Fixed and Mobile – A marriage of converged convenience

How Gamma Connect bridges the converged fixed / mobile phone divide

Unify Issue 4

For the longest time it was a case of never the twain shall meet. Businesses looking to combine the converged benefits and collaborative working features of an advanced, hard-wired office phone system with the flexibility and convenience of mobile phones had nowhere to turn.

At the same time they were acutely conscious of the cost and maintenance burdens of traditional fixed telephony infrastructure, yet were reluctant to compromise what remained a key channel of communication for staff, customers and partners.

Gamma has bridged the converged fixed/mobile divide with a new converged solution that aims to do for business telephony what the Swiss army did for the pocket knife. Among the first of its kind on the UK market, Gamma Connect lets businesses powerfully augment their fixed telephony estates, and creates a platform for future migration to an all-mobile environment.

The best of both worlds

According to Gamma’s Alan Mackie the service delivers the best of converged fixed and mobile worlds while eliminating the disadvantages.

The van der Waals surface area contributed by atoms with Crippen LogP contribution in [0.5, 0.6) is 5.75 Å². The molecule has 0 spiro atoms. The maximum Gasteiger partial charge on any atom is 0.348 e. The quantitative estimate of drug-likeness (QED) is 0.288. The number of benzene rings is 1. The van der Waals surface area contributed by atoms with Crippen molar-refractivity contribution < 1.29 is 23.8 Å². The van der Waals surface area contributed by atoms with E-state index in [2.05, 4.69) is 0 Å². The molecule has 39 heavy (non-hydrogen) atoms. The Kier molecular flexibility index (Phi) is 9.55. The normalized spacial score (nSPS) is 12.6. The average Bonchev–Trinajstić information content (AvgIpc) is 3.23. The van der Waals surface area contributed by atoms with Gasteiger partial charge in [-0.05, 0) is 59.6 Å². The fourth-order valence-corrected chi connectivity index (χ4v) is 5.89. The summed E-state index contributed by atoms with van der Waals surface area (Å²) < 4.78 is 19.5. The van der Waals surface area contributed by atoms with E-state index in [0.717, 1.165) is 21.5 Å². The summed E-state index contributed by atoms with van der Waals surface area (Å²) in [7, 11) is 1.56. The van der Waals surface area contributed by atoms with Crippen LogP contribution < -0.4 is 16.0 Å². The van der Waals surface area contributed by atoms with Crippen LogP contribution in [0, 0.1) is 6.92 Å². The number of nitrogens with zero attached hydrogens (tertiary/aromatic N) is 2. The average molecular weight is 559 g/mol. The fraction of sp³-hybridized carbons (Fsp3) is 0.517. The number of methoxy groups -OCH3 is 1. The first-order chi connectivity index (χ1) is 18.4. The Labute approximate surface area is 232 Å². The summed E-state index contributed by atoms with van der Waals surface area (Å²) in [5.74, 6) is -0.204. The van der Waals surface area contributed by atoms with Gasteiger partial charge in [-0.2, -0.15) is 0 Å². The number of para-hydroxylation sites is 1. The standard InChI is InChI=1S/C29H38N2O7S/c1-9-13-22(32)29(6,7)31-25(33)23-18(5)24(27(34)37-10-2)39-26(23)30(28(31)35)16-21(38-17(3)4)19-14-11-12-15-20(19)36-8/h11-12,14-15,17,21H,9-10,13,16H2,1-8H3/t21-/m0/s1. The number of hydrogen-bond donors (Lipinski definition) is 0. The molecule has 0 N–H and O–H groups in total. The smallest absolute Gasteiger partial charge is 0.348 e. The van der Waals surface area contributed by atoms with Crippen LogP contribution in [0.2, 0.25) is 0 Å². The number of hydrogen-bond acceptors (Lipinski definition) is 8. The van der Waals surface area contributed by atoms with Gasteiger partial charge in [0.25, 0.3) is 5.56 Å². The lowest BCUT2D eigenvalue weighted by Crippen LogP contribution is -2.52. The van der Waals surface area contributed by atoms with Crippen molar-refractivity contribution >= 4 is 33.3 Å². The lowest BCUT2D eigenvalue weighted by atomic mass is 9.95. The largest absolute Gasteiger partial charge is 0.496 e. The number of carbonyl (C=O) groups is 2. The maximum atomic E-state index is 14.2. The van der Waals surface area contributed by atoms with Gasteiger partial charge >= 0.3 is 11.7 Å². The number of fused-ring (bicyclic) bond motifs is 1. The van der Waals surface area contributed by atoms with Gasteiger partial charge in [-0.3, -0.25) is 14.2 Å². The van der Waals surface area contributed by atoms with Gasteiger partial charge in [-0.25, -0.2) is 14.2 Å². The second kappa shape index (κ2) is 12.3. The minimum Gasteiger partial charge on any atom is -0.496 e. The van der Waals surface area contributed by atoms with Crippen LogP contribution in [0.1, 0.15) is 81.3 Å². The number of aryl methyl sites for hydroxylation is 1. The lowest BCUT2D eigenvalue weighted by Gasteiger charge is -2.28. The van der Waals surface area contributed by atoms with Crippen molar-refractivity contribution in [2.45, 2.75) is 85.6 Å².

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Companies like their fixed office systems because they’re easy to manage and control, help meet regulatory and compliance legislation and offer essential features like hunt groups, call recording, IVR, a common inbound and outbound number, and a central phone directory. Mobiles on the other hand have existed largely outside the corporate sphere of influence: hard to regulate, difficult to control and each with its own number.

Alan Mackie

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With Connect, employees’ mobiles and fixed extensions share a single DDI number particular to that individual, or calls may be routed from the business’ published main number. Any outgoing calls will present the same published number regardless of from which device they are made. And critically, mobiles are brought under the corporate umbrella of security, conformance, reporting and scrutiny that is so important in a tightening regulatory climate.

Compelling converged service

Mackie believes many will find the service compelling:

“Take the public sector – healthcare, social and council staff often use their mobiles for work but may not want to reveal their number. Equally the people they are contacting may not trust a mobile number or associate it with the person or organisation with whom they are dealing. Now field workers can be reached more easily and can present the head office number when calling a client, so there’s always someone to answer a return call later.